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Church leaders attack ‘ravages of secularism’

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Placing of the cross
The Renewed Blessing of the Graves, Commendation of the Faithful Departed and the Placing of Crosses in St Thomas’ Graveyard, Dugort, Achill, during the Memorial and Healing Service.

Church leaders attack ‘ravages of secularism’



Anton McNulty

The Catholic Church and the Church of Ireland have more in common than what divides them according to the Churches’ two leaders in the west of Ireland, with the ‘ravages of secularism’ now the common enemy.
The ‘cult of secularism’ was roundly condemned by both Archbishop Michael Neary and Bishop Patrick Rooke during their addresses at the historic healing and blessing ceremony in Achill over the weekend.
The two Bishops led the ceremony to remember the 190 people buried in the Achill Mission graveyards who converted from Catholicism to Protestantism during the time of the Great Famine. They both used the ceremony to remind the congregation that whatever divides the two churches is of no comparison to secularism which was described as the ‘real enemy’ of us all.
The Right Reverend Patrick Rooke, the Bishop of Tuam, Killala and Achonry said that the service showed just how far the two churches had come in the last 30 years but added that secularism was now the greatest threat to Christianity and its beliefs.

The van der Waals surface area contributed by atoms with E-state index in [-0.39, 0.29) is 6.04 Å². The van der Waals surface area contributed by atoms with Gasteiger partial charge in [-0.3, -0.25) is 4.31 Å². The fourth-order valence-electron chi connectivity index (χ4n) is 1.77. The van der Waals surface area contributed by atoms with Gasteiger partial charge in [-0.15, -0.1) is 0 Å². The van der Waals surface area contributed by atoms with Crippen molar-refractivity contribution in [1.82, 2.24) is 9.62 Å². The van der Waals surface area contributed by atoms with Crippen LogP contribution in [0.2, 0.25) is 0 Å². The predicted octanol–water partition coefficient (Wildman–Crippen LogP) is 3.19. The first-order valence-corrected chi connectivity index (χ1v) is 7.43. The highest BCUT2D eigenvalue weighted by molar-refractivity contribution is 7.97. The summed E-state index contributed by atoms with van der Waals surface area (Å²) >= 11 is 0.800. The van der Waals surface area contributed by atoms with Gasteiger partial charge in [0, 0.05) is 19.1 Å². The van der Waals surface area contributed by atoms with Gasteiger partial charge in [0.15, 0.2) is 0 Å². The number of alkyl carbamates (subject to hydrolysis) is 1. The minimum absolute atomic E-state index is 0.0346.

“The real enemy for all of us gathered here is the secular society of which we are part. There is no escaping it and we have seen in recent times what happens when the greed it encourages is allowed to fester and get out of hand. Whether we like it or not, secularism is growing rapidly in this country and others and to a large extent we only have ourselves to blame.
“Secularism is a cult which argues that more is better, those who live by this philosophy alone look out for ‘me and mine’ first and everyone else far down the line. More money, more power, more possessions, more influence and the more the better, that is their philosophy.
“This event would not have taken place some 29 years ago when I was last in this church taking duty. Let us not underestimate the progress which has been made but let us also acknowledge the size of the task ahead as together we confront the ravages of secularism ,” he said.
His comments on secularism were echoed by the Archbishop of Tuam, Dr Michael Neary who said the two churches can go forward and celebrate what they have in common rather than focusing on what divides them.
“Bishop Patrick has rightly alluded to the secular agenda which is promoted at every opportunity and as we reflect on this it provides us with a great opportunity to acknowledge the essentials of Christianity. In the past the churches tended to emphasise what differentiated them but today however the secularist approach enables our church to recognise the essentials of true religion,” he said.